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Why recruiters have trouble recruiting!
“I am gonna make him an offer, he can’t refuse.”
- Marlon Brando, the Godfather… and recruiters.

Picture it, you are looking for someone to fill a position at your organization, amidst the grueling job hunt everyone seems to be taking a part of, easy peasy lemon-squeezy, right??
Wrong.

Here are the 6 main reasons the hiring process could go south.

Ditching the 9-to-5 plan
"When we are living digitally, working flexibly, and being rewarded uniquely, we will unlock growth in the Human Age."
-Kate Bravery, Partner, Global Practices Leader, Mercer Career.
Nowadays, with millennials attempting to take their place in the world of business, globalization, and emerging technology, the idea of clocking in and out of work is becoming less and less desirable, quality is replacing quantity, and the stigma against job flexibility is disappearing.
Many employees are in constant need of work-life balance, from college students, people juggling more than one job, or attempting to pursue a certain activity, working parents of children under the age of 18; a survey by flexjobs on 1100 parents showed that work-life balance importance ranked 81%, higher than salary which followed with a 75%.
“The survey results aren’t about money versus work flexibility. I believe that working parents have a financial baseline that is acceptable for their family and that once that level of security is reached work flexibility can become more important than salary. When you are at that baseline and you feel financially secure then you have choices.” said Sara Sutton Fell, Ceo of Flexjobs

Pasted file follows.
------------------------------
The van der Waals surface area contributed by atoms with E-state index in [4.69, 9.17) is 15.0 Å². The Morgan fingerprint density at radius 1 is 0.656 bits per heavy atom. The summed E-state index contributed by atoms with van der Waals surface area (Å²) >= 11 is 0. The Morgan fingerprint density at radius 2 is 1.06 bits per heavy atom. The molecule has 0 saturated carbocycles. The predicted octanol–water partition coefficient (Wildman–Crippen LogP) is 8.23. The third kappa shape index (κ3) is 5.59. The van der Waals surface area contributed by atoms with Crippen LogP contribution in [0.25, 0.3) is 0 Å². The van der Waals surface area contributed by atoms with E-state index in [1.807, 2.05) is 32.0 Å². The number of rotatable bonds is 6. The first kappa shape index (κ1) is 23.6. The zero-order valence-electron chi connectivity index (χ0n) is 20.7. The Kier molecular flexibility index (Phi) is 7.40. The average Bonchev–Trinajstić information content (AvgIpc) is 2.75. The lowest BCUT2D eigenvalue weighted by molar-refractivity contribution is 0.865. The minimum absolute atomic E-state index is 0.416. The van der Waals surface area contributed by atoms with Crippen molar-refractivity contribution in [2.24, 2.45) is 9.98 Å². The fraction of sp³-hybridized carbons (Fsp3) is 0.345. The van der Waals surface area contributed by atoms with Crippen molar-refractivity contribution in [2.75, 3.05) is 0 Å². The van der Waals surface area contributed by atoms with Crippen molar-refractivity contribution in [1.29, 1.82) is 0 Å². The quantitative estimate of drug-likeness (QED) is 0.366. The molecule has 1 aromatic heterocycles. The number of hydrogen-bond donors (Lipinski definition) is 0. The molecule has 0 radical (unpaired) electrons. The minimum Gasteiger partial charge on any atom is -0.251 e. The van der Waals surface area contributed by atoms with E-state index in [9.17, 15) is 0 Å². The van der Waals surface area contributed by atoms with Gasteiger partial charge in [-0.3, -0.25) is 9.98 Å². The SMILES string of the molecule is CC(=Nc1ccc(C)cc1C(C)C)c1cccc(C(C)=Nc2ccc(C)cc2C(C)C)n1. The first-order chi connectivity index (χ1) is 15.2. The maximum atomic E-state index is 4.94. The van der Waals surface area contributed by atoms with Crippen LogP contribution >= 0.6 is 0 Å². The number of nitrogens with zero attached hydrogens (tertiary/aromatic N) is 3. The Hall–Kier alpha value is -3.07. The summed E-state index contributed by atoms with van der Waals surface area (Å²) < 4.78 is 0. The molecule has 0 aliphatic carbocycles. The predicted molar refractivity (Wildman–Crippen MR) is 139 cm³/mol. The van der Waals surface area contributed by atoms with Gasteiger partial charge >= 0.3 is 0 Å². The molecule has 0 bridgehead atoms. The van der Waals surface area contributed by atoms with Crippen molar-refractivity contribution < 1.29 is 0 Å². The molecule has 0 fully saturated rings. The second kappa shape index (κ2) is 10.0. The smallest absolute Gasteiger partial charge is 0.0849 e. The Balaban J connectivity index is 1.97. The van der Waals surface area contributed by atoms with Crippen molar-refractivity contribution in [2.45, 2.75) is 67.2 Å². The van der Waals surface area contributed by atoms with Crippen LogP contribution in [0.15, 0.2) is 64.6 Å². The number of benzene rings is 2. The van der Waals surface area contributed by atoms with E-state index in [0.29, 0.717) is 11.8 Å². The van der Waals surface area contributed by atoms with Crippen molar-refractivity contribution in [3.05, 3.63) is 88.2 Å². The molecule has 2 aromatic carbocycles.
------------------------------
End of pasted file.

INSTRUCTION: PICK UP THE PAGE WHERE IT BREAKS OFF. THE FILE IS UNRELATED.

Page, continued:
Another survey conducted by Workplacetrends.com in 2015 on workplace flexibility showed a miscommunication between HR professionals and employees, 67% of the employers think employees have work-life balance, whilst 45% of employees disagree
In a poll given by bayt.com, it was found that 85.9 % of professionals in the Middle East and North Africa region preferred working for a company with flexible working hours.
Allowing flexible hours and remote work to be done, promotes trust, diminishes office place distractions, lessens money spent on gas and lunch, and commuting time which could leave the employee too exhausted to do their job.

Large numbers of applicants who don’t even read the requirements
That isn’t the recruiter’s fault, but I feel it is still worth mentioning. Especially in countries where unemployment is high and people are actively searching for any job.
When there are jobs posts on employment sites, social media, or even offline methods (such as newspapers and magazines), many people tend to send in their resumes; even if the job is for biochemists and the person applying is a mechanical engineer.
Those extra resumes not only hinder the filtering process, but they waste a lot of time for the recruiters and the company, time that could be used on qualified applicants.
It also leads to a long interview process, so recruiters can make sure they have weeded out the unfit, unfortunately, that tends to also drive away the ones they wish to attract.

Youth vs. age
Due to rapid changes in technology and the market, we have witnessed the gap between millennials/gen-z kids (Youth), and gen-xers (born 1960s to early 1980s) widening.
This has led for both sides to feel discriminated against, as well as stereotyped.
Both have something to offer, millennials and Gen-Z kids are full of innovation, passion, and knowledge of the latest trends and technologies, on the other hand, Gen-xers offer experience, capability, and leadership